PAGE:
The forecast was very cloudy in the tech industry this week, as Amazon rolled out a virtual desktop as a service and Microsoft announced a cloud-based complement to Visual Studio. Not to be outdone, Cloud Foundry placed two feathers in its cloud -- er, cap, with Pivotal debuting a collection of tools and services that run on the PaaS and Verizon announcing its support for the open source offering.
Amazon targets the desktop
First off: Amazon unveiled this week a desktop service, called Amazon WorkSpaces, delivering Windows virtual desktops on demand that can be accessed from Macs, Windows 7 computers, or Android devices. Andy Jassy, senior vice president at Amazon Web Services, told attendees at the re:Invent conference that WorkSpaces provides a "persistent state," meaning the desktop's contents remain the same no matter what device the desktop is accessed from.
"Amazon Web Services," InfoWorld's Serdar Yegulalp writes, "is determined to make buying a desktop machine a thing of the past." Available in four virtual machine configurations, Amazon claims WorkSpaces "can deliver those desktops at a better per-user price than pretty much anyone else on the market, with the lowest-tier desktops available for $35 per user per month. For a 1,000-user setup, Amazon claimed around 59 percent cost savings over delivering the same desktops on-premises."
Despite the advantages a virtual desktop infrastructure (VDI) offers administrators in managing their users' computers, it has not made major inroads into the enterprise. But Joab Jackson of the IDG News Service writes that Amazon "is hoping WorkSpaces will prove cost-effective and easy enough to manage that it will be appealing."
WorkSpaces follows hot on the heels of Amazon's desktop-oriented announcement of a graphics-as-a-service offering called G2. WorkSpaces and G2 instances are complementary in many ways, Yegulalp writes, "the former are for day-to-day desktop jobs, the latter for high-end performance work."
Microsoft marches on in the cloud
Microsoft also made a splash in the cloud this week. The company continued to make good on its promise to provide a cloud version for nearly every on-premises product by unveiling Visual Studio Online. Aimed squarely at developers, the set of Windows Azure-based tools is an online complement to Microsoft's Visual Studio desktop suite of tools.
Visual Studio Online, Yegulalp writes, "is meant to be a cloud-based development tool, not just a hosted repository. Microsoft is offering a hosted build service, where projects can be built in the cloud and the results delivered back to the desktop in Visual Studio."
Chief among Visual Studio Online's offerings is the "Monaco" coding environment, which provides a subset of Visual Studio features that make it possible to edit Azure websites from inside a browser on any device.
Pivotal pushes Cloud Foundry
In yet another cloud debut this week, Pivotal, the big data company led by former VMware CEO Paul Maritz, pulled back the curtain on Pivotal One. The collection of tools and services for building data-intensive cloud applications includes Pivotal's distribution of the Cloud Foundry open source PaaS and of Apache Hadoop.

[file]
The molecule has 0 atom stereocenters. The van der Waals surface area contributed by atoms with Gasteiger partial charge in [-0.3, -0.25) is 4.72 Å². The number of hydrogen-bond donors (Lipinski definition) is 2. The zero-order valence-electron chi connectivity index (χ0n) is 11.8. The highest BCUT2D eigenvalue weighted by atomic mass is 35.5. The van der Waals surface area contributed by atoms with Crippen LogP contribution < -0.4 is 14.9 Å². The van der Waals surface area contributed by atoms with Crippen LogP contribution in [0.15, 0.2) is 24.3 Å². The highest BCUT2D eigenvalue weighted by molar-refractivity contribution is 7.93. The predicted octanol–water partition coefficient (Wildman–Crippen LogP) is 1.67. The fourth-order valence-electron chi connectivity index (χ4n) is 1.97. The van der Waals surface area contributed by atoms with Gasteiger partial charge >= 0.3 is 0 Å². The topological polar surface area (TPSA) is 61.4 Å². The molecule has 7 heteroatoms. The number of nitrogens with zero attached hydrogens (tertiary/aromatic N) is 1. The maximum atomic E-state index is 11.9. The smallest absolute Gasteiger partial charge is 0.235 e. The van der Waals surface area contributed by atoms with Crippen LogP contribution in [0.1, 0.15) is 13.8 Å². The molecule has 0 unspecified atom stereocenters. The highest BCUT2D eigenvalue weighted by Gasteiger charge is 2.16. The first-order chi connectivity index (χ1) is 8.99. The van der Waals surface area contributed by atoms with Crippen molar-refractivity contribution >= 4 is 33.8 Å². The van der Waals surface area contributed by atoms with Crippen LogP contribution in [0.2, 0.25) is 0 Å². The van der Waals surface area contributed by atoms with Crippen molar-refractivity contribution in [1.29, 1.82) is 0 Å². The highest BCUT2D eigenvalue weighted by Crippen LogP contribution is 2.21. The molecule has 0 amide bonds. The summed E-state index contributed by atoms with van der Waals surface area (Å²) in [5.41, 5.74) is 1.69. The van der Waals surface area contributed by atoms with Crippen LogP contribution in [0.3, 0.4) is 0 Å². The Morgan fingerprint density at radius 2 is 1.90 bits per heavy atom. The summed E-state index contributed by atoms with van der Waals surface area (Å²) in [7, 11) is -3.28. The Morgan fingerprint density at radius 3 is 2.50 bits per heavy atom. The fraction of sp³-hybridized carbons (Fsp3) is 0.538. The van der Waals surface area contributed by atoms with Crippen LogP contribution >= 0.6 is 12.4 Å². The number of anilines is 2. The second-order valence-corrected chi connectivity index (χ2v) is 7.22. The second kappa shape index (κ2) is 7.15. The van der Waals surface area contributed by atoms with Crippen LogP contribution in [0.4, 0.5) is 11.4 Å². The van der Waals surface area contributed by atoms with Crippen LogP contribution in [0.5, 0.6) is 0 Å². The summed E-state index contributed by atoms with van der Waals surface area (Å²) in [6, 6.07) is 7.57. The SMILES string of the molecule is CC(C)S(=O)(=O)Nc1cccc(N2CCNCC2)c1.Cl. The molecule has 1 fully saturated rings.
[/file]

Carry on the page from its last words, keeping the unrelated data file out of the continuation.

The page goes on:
VMware likened Cloud Foundry to Linux for the cloud, and since taking hold of the project when it was spun off from VMware, Pivotal has been focused on gaining broad corporate adoption for the PaaS.
Toward that end, providing an easier installation experience for Cloud Foundry is a key aim of Pivotal One. Yegulalp asserts "the point of Pivotal One is to allow data services to run with the same elasticity and ease as more conventional cloud-deployed applications on top of Cloud Foundry. The data services can also be scaled out, slimmed down, and upgraded to the latest versions without having to monkey with build scripts or tools like Puppet or Chef."
PaaS market heats up
PaaS is one of the hottest areas of the cloud at the moment, with spending on PaaS projected to reach more than $14 billion by 2017. This week another big name jumped in: Verizon, which announced it is backing Cloud Foundry and integrating the PaaS tool with its offerings. This follows last month's overhaul of its IaaS and storage services.
The PaaS industry, Network World's Brad Butler writes, has become a focus for many leading cloud vendors. "PaaS could be an important initiative in the cloud because of what it enables. Most PaaSes are a cloud-based application development platform used to build apps that are hosted in the cloud. Others view the PaaS market, especially open source PaaS tools like Cloud Foundry and others, as being an intermediary that act as a portal to access infrastructure from Amazon, OpenStack or other IaaSes."
While some question the long-term viability of the PaaS market, Butler quotes North Bridge Venture Capital Partner Michael Skok, who speaks of a "PaaS squeeze" with "the PaaS market becoming dominated by IaaS vendors offering application development tools to run apps on their clouds, and SaaS vendors offering PaaS-like capabilities to build new apps that integrate with their existing SaaS programs. That could squeeze out pure-play PaaS providers like the private PaaS ones. Verizon's move to cozy up with [Cloud Foundry] could be the beginning of another IaaS/PaaS blend."
The long-range outlook? Expect very cloud times ahead.
This article, "Amazon, Microsoft, Pivotal, and Verizon bulk up in the cloud," was originally published at InfoWorld.com. Follow the latest developments in business technology news and get a digest of the key stories each day in the InfoWorld Daily newsletter. For the latest business technology news, follow InfoWorld on Twitter.